Agriculture remains the most dangerous profession in the UK with 34 people dying in the past financial year – a rise of 60%.
Figures released by the Health and Safety Executive showed that 142 deaths were recorded across the main industry sectors, with construction and agriculture accounting for more than half the deaths.
A number of the deaths in agriculture were among workers aged 60 or over and some were self-employed. The main kinds of fatal accidents for worker were falls from a height (35), being struck by a moving vehicle (25), struck by a moving object (17), becoming trapped by something collapsing or overturning (14) or coming into contact with moving machinery.
The number of farming deaths has continued this year with more than 8 lives having being lost on farms since 1 April 2021. One of the deaths this year was a teenager who died at Sunrise Egg Farm in Sileby, Leicestershire, in April.
The Health and Safety Executive noted guidance earlier this year about the dangers of dust in poultry units. Poultry dust is a mixture of bird feed, bedding material (e.g., wood shavings/shreds or straw), bird droppings, feathers and dander (dead skin), dust mites and storage mites, and micro-organisms such as bacteria, fungi (moulds) and endotoxins (cell wall components of bacteria).
Poultry workers exposure to poultry dust can be substantial…
The HSE said producers needed to be aware that respiratory diseases was a major occupational health risk for people working in agriculture. The number of occupational asthma cases is double the national average. Studies have shown that poultry workers exposure to poultry dust can be substantial. Local authorities are beginning to take this seriously. Herefordshire Council, which has one of the largest concentrations of intensive poultry units in the UK, said it may run an investigation, noting the high prevalence of respiratory symptoms in poultry farm workers.
Recent research has shown that tiredness and fatigue play a key role in farm incidents. Eleanor Sanger, Farm Safety Foundation coordinator, said the organisation had been working with the University of Aberdeen to look at the risks in agriculture. Speaking at a Farm Safety Week webinar on ‘Fatigue and Farming’ Sanger said research had been conducted earlier this year with 95 farmers about why deaths in the sector were so prevalent.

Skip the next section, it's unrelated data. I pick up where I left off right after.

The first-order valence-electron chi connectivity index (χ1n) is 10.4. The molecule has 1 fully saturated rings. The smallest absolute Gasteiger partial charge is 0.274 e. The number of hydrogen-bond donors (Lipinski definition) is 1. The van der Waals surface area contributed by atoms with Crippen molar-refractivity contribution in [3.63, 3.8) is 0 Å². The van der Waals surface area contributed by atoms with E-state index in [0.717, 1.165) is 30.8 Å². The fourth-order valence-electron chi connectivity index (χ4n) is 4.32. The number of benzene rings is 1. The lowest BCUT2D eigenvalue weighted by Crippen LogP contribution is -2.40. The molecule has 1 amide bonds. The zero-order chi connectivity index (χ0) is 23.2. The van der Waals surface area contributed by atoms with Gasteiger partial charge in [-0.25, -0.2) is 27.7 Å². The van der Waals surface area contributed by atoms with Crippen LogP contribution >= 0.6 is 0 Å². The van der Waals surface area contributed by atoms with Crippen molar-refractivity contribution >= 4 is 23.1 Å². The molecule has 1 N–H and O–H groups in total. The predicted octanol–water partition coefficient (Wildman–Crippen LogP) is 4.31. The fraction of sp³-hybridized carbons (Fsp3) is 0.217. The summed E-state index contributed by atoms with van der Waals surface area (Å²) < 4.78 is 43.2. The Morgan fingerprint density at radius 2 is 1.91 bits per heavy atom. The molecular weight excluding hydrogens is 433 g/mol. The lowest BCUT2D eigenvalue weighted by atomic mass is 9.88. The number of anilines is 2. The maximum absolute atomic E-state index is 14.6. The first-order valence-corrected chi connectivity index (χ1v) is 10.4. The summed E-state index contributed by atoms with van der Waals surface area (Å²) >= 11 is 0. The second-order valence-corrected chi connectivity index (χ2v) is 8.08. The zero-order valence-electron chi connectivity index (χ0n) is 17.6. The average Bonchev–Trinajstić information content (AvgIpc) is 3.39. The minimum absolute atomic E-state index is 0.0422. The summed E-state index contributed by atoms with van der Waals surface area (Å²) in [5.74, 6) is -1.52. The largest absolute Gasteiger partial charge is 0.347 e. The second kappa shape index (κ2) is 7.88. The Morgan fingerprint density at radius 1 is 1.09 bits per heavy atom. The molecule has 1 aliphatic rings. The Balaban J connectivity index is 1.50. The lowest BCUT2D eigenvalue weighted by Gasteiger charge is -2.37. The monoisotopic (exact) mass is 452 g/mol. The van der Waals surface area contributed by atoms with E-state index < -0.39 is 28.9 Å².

58% said they took risks…
Key issue linked to fatalities were rushing (74%), tiredness (69%), working alone (60%), lack of training (52%) and long hours (52%). As a result, 58% said they took risks and 44% said they had seen people take risks.
Tiredness, the research found, led to gates not being shut, meaning that animals were let loose; agricultural machinery was not checked; farmers fell asleep at the wheel of tractors and farm safety guidance was not followed. Among the pieces of advice given by farmers to combat fatigue were:
• Start earlier to avoid running out of time at the end of the day
• Plan better
• Take a break even if just 5 minutes
• Write a checklist of jobs to do
• Avoid working long hours
• Ensure proper training was in place
The Farm Safety Foundation then asked its 26,000 Twitter followers for thoughts. Among the guidance was to eat well and cut out alcohol during lambing, harvesting or calving; stay hydrated; and, walk in the countryside, embrace nature and spend time doing nothing.
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Ilinca-Ruxandra Tone, a PHD student at the University of Aberdeen’s School of Psychology, interviewed 15 farmers from Ireland and the UK. They were asked to describe a farming accident when they were tired or stressed followed by several questions about their general experience of stress and fatigue in farming. “We consistently found that farmers’ stress and fatigues can negatively affect their mental picture of what is going on which leads to accidents and incidents. This is hugely significant given that stress and fatigue are prevalent issues in agriculture, alongside more serious mental health issues. Our findings extend our knowledge to establish a link between stress and fatigues and situation awareness.”